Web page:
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|Paris can be lonely. You can go days without a friendly smile, a warm hello or anyone seeming the least bit happy to see you. Does that seem too harsh? Sorry. There’s no argument about the city being one of the most beautiful in the world but there is definitely something cold and elusive going on here. What is that about? And how can you warm things up a bit?|
The answer is simple, according to my French friends. Parisians believe firmly in the art of cache—keeping themselves hidden from the prying eyes of strangers. They also believe strongly in privacy. When I tell folks here that I met one of my best friends after chatting and exchanging phone numbers in line at the post office they are horrified. “You gave her your private phone number?” they demand. “Someone you just met like that?” So the first solution is to not take the standoffishness personally. Easier said than done. Most of the expats I know spent at least a few months constantly checking out their reflection, looking over their shoulders and sniffing their clothes, wondering, “Is it me?”
Of course it isn’t. But you might have to learn how to do as the Parisians if you ever hope to experience the pleasures of making friends in Paris. So after you drop your self-consciousness you might want to put away the pesky American habit of dropping our pants, AKA telling our whole life story, in the first five minutes after meeting someone. The French usually hate this about us and I have to agree with them on this. A little discretion, a bit of French-style slow seduction, and the right hint of cache will get you a long way here.
Now that you understand the basics, it’s time to take it to the streets. I have a friend with two young children. Like most young mothers she has spent a fair share of time at the pharmacy. The day the pharmacist greeted her by name and asked how her two boys were doing she called me up to share her joy, “I’m in!" she shouted. “They know my name, they know who I am.” Were those tears of joy I could hear in her voice? You might think that this is a bit of an over-reaction, but you have to understand. When you first move into a neighborhood and walk into any local shop you are often met with grim silence. While others are being greeted by a warm “Bonjour” you are left scurrying out the door with a cloud over your head.
So what changed her status? Time! Sometimes the only way to break through is having the patience to wear through. Find boutiques and Ã©piceries that you love and then visit them regularly. Be sure to say your bonjours when you enter and mercis when you leave. And for goodness sake don’t pick up or make a mess of the merchandise. Instead, explain what you are looking for. So many of the people working in the stores of Paris are specially trained. They take their skills seriously. If you show that you appreciate them for this then they are sure to warm up to you… eventually.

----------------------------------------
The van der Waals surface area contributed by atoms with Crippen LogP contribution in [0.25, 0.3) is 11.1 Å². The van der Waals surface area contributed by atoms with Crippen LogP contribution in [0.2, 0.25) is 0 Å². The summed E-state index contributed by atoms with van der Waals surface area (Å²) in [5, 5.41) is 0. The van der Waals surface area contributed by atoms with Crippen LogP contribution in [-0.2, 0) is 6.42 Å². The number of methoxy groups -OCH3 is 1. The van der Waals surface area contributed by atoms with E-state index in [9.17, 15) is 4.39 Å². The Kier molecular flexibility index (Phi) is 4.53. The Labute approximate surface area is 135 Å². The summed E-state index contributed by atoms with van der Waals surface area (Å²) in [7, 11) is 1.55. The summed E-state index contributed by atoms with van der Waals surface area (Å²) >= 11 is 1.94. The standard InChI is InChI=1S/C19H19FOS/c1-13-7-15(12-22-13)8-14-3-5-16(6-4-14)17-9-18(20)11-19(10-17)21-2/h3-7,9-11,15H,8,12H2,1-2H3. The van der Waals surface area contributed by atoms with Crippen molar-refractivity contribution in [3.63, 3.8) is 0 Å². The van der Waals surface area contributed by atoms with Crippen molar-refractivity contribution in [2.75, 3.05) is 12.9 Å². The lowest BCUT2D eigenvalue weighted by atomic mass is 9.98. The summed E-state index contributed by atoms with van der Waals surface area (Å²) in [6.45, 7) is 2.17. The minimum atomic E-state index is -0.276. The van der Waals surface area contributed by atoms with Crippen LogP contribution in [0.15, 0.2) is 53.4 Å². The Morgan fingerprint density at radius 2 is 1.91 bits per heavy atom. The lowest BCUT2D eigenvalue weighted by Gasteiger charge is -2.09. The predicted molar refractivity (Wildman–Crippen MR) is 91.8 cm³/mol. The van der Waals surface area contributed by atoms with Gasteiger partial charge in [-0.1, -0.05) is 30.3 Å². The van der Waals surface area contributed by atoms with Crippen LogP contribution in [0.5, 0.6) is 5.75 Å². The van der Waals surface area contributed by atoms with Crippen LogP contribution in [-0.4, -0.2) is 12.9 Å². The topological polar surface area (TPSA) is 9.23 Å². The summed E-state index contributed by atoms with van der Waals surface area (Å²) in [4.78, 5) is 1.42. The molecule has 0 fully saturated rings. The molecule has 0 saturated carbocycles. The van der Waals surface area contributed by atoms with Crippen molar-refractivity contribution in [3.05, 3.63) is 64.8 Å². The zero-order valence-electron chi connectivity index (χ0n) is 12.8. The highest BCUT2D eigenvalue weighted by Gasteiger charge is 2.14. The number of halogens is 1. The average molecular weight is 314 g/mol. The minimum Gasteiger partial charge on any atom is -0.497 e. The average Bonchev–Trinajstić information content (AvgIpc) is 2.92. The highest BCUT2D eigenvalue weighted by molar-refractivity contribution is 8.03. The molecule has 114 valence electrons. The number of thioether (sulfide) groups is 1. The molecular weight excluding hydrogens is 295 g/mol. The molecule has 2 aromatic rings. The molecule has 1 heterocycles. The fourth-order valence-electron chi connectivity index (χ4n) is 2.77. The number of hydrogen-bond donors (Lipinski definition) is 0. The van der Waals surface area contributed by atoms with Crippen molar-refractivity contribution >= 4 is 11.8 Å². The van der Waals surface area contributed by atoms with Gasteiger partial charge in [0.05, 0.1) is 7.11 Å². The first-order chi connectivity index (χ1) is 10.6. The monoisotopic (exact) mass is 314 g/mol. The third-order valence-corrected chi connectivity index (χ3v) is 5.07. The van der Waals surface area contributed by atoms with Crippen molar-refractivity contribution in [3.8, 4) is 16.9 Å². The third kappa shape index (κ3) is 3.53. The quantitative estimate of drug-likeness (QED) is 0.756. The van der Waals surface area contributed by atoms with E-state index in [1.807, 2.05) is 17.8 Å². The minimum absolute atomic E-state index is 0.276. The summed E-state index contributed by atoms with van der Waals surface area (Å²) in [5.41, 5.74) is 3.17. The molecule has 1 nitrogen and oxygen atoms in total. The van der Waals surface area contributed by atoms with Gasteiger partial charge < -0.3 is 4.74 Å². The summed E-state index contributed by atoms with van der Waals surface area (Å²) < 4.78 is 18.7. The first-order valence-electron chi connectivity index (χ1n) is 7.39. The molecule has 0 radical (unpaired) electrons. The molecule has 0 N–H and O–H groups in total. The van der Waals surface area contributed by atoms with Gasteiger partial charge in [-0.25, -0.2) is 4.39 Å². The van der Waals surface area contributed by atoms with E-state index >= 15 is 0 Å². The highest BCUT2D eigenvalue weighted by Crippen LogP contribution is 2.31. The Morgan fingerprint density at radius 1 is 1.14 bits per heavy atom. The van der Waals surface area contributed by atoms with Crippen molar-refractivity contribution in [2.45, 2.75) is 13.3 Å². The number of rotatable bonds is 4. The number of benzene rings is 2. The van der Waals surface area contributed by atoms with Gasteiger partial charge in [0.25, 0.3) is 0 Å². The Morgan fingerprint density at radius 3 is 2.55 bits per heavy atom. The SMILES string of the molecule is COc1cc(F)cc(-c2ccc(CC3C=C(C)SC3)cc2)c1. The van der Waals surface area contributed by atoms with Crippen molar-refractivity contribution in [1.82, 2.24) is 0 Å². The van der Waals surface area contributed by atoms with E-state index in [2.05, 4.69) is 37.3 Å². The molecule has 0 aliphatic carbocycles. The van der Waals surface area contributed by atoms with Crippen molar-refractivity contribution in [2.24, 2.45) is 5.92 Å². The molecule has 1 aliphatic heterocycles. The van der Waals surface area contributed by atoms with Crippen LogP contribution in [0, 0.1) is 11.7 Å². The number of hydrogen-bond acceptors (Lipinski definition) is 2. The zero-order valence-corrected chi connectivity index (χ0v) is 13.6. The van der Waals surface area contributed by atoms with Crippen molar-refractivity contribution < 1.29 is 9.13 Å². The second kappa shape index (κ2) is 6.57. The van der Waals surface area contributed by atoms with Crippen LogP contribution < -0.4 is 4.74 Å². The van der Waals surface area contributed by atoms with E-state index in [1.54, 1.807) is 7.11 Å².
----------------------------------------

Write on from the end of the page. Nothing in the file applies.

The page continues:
There are some places where you can feel right at home very quickly. Here are two of my favorites:
There are a few of these shops around town. Some specialize in housewares, while others have lots of great fabric. All of them are in lively neighborhoods. But the pull for this particular boutique is the petite brown-haired titan of style that I have come to rely on. Naima is the only person that has ever been able to pull together all of my conflicting ideas about what I like, what I need and what I can afford and come up with something absolutely fabulous every time. She must see me coming from down the street because she always leads me to the very thing… a rich, velvety pillow, a vibrant silk cover or a sparkly tassel that I didn’t even know I needed but fits perfectly in my little Paris perch. Finding someone like this who can nurture your sense of taste when no one else around seems to understand you is heartwarming.
La Crêpe Dentelle
While few places can make me slow down while eating long enough to savor every ingredient, this place easily does it. Add to that its family-run charms and visiting this award-winning crêperie is like stopping by a favorite uncle’s house. Some nights the madame takes the orders; on others it’s their stunning daughter. But you will always find the chef reigning in his tiny kitchen, whipping up haute cuisine versions of the northern France staples. Sometimes he does manage to slip out from behind his counter and take time to chat with the customers—he’s offered me a generous number of tips for making my crêpes better. Here’s some advice for you though, if you want to get your dinner a little faster: don’t ask the chef about his sailboat. But it’s almost worth it to see such a warm and friendly smile.